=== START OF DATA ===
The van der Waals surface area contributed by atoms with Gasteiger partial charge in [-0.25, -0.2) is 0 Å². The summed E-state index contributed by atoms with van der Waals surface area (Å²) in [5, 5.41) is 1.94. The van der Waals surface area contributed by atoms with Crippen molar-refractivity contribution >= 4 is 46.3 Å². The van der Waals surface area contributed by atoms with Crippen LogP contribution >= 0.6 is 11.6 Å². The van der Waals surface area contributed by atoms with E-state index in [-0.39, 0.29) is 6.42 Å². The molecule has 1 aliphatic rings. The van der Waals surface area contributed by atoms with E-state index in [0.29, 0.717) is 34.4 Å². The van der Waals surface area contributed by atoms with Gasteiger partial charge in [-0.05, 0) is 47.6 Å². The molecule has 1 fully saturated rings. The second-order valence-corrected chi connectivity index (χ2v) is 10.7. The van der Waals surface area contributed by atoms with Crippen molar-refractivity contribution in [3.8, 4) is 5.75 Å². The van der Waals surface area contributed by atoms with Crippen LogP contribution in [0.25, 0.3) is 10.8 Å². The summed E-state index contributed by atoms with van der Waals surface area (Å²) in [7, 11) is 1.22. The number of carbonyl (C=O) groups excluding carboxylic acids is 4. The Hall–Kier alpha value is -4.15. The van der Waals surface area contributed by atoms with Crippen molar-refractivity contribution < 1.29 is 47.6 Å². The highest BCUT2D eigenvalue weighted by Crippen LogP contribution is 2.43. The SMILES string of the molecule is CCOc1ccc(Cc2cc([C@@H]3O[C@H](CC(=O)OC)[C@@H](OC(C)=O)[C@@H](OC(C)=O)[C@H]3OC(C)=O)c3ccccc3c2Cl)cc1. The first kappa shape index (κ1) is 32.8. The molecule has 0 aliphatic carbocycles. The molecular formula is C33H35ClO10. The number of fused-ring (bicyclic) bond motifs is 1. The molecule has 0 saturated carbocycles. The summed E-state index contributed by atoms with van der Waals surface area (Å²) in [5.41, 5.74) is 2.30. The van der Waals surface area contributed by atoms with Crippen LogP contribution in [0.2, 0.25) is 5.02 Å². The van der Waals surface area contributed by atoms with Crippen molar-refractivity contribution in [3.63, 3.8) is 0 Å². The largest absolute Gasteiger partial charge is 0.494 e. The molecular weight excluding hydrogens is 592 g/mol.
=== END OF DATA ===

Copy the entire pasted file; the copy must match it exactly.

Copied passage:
The van der Waals surface area contributed by atoms with Gasteiger partial charge in [-0.25, -0.2) is 0 Å². The summed E-state index contributed by atoms with van der Waals surface area (Å²) in [5, 5.41) is 1.94. The van der Waals surface area contributed by atoms with Crippen molar-refractivity contribution >= 4 is 46.3 Å². The van der Waals surface area contributed by atoms with Crippen LogP contribution >= 0.6 is 11.6 Å². The van der Waals surface area contributed by atoms with E-state index in [-0.39, 0.29) is 6.42 Å². The molecule has 1 aliphatic rings. The van der Waals surface area contributed by atoms with E-state index in [0.29, 0.717) is 34.4 Å². The van der Waals surface area contributed by atoms with Gasteiger partial charge in [-0.05, 0) is 47.6 Å². The molecule has 1 fully saturated rings. The second-order valence-corrected chi connectivity index (χ2v) is 10.7. The van der Waals surface area contributed by atoms with Crippen molar-refractivity contribution in [3.8, 4) is 5.75 Å². The van der Waals surface area contributed by atoms with Crippen LogP contribution in [0.25, 0.3) is 10.8 Å². The summed E-state index contributed by atoms with van der Waals surface area (Å²) in [7, 11) is 1.22. The number of carbonyl (C=O) groups excluding carboxylic acids is 4. The Hall–Kier alpha value is -4.15. The van der Waals surface area contributed by atoms with Crippen molar-refractivity contribution < 1.29 is 47.6 Å². The highest BCUT2D eigenvalue weighted by Crippen LogP contribution is 2.43. The SMILES string of the molecule is CCOc1ccc(Cc2cc([C@@H]3O[C@H](CC(=O)OC)[C@@H](OC(C)=O)[C@@H](OC(C)=O)[C@H]3OC(C)=O)c3ccccc3c2Cl)cc1. The first kappa shape index (κ1) is 32.8. The molecule has 0 aliphatic carbocycles. The molecular formula is C33H35ClO10. The number of fused-ring (bicyclic) bond motifs is 1. The molecule has 0 saturated carbocycles. The summed E-state index contributed by atoms with van der Waals surface area (Å²) in [5.41, 5.74) is 2.30. The van der Waals surface area contributed by atoms with Crippen LogP contribution in [0.2, 0.25) is 5.02 Å². The van der Waals surface area contributed by atoms with Crippen molar-refractivity contribution in [3.63, 3.8) is 0 Å². The largest absolute Gasteiger partial charge is 0.494 e. The molecular weight excluding hydrogens is 592 g/mol.